“The Grouch Anthem”

[spoken interlude]
[male voiceover] “Ladies and gentlemen, would you please rise for ‘The Grouch Anthem.’”
[Oscar] “No no no, with ‘The Grouch Anthem,’ you stay sitting down. Down in front, there! Now brace yourself, I’m gonna sing.”

[sung by Oscar]
Grouches of the world unite
Stand up for your grouchly rights
Don’t let the sunshine spoil your rain
Just stand up and complain

Let this be the grouch’s cause
Point out everybody’s flaws
Something is wrong with everything
Except the way I sing

[A chorus of five Grouches pops up in the foreground and starts singing “Oooo.” Oscar, spoken:] “You know what’s right with this world? Nothin’. You know what really makes me hot under the collar? You name it! And the next time some goody-two-shoes smiles and tells you to ‘Have a nice day,’ you just remember:”

[all Grouches] Don’t let the sunshine spoil your rain
Just stand up and complain
Just stand up and complain

Written by Jeff Pennig, Jeff Harrington, and Steve Pippin


“The Grouch Anthem” from Follow That Bird

For no discernible reason, “The Grouch Anthem” precedes the rest of Follow That Bird and I couldn’t love it more. 

Oscar has a few nice little moments in the film. In the background of the opening scene on Sesame Street, Oscar can be heard saying to his Grouchketeers (a group of real kids dressed in matching-color grungy T-shirts over their own shirts, smudged faces, trash can lid hats), “Today we’re playing trash-in-the-barrel. Bring me all the trash you can carry.” What a friggin’ weird children’s show, man.

Later, when the neighborhood organizes to look for Big Bird, Oscar dons a jaunty cap and says “I love wild goose chases! Let’s go get lost,” which is just a great outlook on life. He’s got an ongoing  antagonistic relationship with Maria, who’s riding with him in the Sloppy Jalopy.

But Oscar’s best scene is when he drags Maria and the others to the Don’t Drop Inn, a Grouch diner.

Sandra Bernhard is perfect as the waitress: “Hey, I need a glass.” “Broken or dirty?” (relatable to anyone who’s had to make do on a shoestring budget) “Hey, gimme that syrup back!” “Get lost!” (relatable to anyone who’s worked any service job).

The menu includes:

  • Oatmeal (Cold Lumpy, Cod Liver, or Moldy)
  • Soup (with fly)
  • Cooked Jell-O
  • Spaghetti with maple syrup
  • Meatloaf with marshmallow sauce
  • Candied clams with French dressing
  • Cream of garlic soup with maraschino cherries
  • Roast beef with butterscotch and anchovies
  • Ham with donuts and oatmeal sauce
  • Tossed salad (conveyed to diners through a small catapult)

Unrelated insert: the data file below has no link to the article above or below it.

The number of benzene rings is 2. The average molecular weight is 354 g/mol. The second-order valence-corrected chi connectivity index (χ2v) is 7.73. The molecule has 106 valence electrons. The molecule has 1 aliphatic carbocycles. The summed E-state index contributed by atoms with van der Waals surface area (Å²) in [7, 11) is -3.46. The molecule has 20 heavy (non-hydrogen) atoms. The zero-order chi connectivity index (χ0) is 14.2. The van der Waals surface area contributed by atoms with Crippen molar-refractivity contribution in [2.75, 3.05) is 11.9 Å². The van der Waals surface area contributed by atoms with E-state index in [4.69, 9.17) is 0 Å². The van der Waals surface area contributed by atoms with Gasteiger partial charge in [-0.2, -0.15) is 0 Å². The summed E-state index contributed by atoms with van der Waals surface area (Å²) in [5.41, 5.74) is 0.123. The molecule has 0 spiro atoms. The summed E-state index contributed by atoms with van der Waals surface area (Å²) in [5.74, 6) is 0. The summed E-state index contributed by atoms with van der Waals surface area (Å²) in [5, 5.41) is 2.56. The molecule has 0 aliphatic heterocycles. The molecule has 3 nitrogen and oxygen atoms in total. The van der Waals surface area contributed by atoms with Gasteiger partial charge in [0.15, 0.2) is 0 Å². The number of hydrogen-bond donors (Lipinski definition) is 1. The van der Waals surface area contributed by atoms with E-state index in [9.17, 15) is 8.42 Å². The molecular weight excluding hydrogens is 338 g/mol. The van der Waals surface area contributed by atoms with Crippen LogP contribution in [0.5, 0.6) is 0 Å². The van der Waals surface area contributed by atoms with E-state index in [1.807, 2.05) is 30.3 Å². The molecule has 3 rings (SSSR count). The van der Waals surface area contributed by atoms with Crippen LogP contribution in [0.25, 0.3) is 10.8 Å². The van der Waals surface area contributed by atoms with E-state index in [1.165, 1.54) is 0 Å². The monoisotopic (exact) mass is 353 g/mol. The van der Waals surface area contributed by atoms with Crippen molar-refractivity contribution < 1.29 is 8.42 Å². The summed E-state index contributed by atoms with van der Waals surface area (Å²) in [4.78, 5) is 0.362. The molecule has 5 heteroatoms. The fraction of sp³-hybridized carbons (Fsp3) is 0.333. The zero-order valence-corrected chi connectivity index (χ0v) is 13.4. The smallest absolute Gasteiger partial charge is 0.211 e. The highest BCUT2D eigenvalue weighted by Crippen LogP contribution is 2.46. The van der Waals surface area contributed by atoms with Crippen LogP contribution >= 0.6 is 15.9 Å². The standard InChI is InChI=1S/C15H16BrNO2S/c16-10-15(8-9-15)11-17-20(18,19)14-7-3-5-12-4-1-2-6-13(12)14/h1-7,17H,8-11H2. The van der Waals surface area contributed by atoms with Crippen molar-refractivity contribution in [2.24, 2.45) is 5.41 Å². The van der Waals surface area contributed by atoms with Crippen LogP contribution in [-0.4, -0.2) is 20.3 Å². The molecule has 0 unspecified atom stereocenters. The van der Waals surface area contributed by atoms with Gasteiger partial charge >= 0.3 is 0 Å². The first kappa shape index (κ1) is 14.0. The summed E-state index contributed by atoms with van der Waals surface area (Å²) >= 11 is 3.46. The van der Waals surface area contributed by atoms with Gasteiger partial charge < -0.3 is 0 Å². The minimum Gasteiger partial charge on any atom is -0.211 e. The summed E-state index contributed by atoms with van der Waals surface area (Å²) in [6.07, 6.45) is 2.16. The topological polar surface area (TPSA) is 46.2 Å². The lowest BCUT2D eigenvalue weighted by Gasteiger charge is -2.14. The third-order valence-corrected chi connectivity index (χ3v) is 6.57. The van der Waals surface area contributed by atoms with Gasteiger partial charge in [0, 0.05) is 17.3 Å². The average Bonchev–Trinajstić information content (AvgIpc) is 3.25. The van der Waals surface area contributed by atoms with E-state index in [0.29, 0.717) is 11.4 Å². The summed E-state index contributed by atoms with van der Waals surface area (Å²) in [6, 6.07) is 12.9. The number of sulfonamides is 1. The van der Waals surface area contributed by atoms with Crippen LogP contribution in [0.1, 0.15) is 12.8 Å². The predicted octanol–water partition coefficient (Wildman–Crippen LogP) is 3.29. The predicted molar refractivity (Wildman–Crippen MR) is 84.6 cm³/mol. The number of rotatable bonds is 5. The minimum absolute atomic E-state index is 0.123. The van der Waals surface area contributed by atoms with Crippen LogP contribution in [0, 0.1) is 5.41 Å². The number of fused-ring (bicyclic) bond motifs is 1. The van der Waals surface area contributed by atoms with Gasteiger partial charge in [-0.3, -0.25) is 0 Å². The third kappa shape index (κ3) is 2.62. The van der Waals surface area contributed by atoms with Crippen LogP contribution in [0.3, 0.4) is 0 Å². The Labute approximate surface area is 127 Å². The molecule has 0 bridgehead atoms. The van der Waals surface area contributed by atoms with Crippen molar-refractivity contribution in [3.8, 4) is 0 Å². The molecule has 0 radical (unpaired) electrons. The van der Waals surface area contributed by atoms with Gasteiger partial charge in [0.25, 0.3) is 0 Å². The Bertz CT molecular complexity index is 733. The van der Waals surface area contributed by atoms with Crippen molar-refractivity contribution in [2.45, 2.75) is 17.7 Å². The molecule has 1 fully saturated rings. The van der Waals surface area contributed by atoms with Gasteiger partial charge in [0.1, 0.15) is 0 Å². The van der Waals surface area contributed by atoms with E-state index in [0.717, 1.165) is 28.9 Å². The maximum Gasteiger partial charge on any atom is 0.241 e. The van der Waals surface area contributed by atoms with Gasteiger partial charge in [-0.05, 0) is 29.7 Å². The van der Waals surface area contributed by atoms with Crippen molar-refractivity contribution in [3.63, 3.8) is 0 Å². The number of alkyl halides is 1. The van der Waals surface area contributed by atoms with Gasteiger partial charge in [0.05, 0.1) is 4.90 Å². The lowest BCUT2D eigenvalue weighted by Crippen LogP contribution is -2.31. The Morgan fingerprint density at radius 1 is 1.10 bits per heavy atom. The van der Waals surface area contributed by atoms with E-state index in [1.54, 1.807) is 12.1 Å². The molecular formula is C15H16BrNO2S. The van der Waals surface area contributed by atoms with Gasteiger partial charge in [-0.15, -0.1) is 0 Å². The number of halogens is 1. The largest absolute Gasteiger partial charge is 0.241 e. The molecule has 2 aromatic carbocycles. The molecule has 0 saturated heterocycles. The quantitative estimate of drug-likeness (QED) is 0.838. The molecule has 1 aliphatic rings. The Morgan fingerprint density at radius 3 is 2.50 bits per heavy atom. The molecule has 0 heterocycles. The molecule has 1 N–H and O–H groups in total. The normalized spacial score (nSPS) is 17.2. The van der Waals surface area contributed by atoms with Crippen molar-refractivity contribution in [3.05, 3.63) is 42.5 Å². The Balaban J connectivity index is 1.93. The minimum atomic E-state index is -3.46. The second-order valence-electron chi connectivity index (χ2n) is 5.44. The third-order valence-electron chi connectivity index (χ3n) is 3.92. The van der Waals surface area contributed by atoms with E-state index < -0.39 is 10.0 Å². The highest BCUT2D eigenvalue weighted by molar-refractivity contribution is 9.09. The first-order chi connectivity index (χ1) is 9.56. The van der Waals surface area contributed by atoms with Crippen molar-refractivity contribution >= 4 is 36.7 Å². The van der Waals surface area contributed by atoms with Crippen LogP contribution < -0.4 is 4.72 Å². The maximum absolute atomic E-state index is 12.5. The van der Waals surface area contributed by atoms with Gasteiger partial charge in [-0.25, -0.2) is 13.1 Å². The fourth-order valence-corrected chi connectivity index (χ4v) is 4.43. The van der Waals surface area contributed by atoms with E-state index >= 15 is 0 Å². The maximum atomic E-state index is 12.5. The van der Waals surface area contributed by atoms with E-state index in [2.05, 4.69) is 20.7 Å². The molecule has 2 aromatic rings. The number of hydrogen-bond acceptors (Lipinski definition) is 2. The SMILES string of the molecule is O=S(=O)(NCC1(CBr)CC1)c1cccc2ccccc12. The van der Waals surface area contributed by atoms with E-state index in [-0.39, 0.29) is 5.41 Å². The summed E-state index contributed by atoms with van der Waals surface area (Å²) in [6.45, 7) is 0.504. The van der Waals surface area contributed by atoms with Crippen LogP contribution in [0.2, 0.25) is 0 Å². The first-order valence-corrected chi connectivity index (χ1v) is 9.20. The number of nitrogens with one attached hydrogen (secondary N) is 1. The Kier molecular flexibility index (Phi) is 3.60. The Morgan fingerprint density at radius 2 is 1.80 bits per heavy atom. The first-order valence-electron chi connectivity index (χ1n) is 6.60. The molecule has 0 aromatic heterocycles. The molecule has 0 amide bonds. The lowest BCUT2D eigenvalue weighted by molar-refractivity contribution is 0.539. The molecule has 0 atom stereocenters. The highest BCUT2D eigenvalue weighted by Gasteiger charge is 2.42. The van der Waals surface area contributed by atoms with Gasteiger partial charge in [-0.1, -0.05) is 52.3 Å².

I would 100% go to this restaurant.

Oscar the Grouch has always existed within the world’s sunniest neighborhood to show kids the value of “negative” emotions, that it’s okay to feel grouchy, angry, irritable, and sulky. We don’t want to be Oscar all the time, but he is us at our worst: deliberately and delightedly misanthropic, snide, and insulting. And we need to see how he still has a home where he belongs and a community that supports him.

It’s serendipitously appropriate that I started working on transcribing the songs of Follow That Bird just as the 4th of July was approaching in the U.S. “The Grouch Anthem” is sung in front of an American flag, and a snare drum gives the song a patriotic-feeling marching beat.

You may have heard that my home state of Oregon had a record-shattering heat wave last week. Shortly afterward, as the 4th of July loomed just around the corner, the sale and use of fireworks was temporarily banned, for which I heaved a sigh of relief. We had a terrifying surge of wildfires last summer, and no one wants a sequel. But, sure enough, there’s nothing Americans do better than cost other people’s lives through choosing to ignore simple requests (not setting off fireworks, wearing masks, etc.).

I’ve needed the wisdom of Oscar a lot this past week. Overall, life was going great, and then a Very Bad Thing happened, right at the start of the heat wave. And so, having just seen Follow That Bird, I muttered this song to myself as I sat with my grief, anxiety, and rage. Lying awake at 2 A.M. hearing fireworks go off somewhere in the neighborhood—too far away to find and report the inconsiderate jerks, but too close for comfort. Dripping sweat, constantly lightheaded from the heat and lack of sleep, no appetite, surviving on water, iced coffee, smoothies, and Otter Pops. Walking in circles around my neighborhood from sunset to sunrise in a daze of excruciating hope.

We have to be able to grouch about what’s bothering us, big and small. Toxic positivity culture is toxic for a reason. We get catharsis from complaining about a bad day at work and can then move on. We can’t heal without giving ourselves space to grieve. And we can’t begin to make real change on the things that matter without first acknowledging that something is wrong.

Thank you, Oscar.

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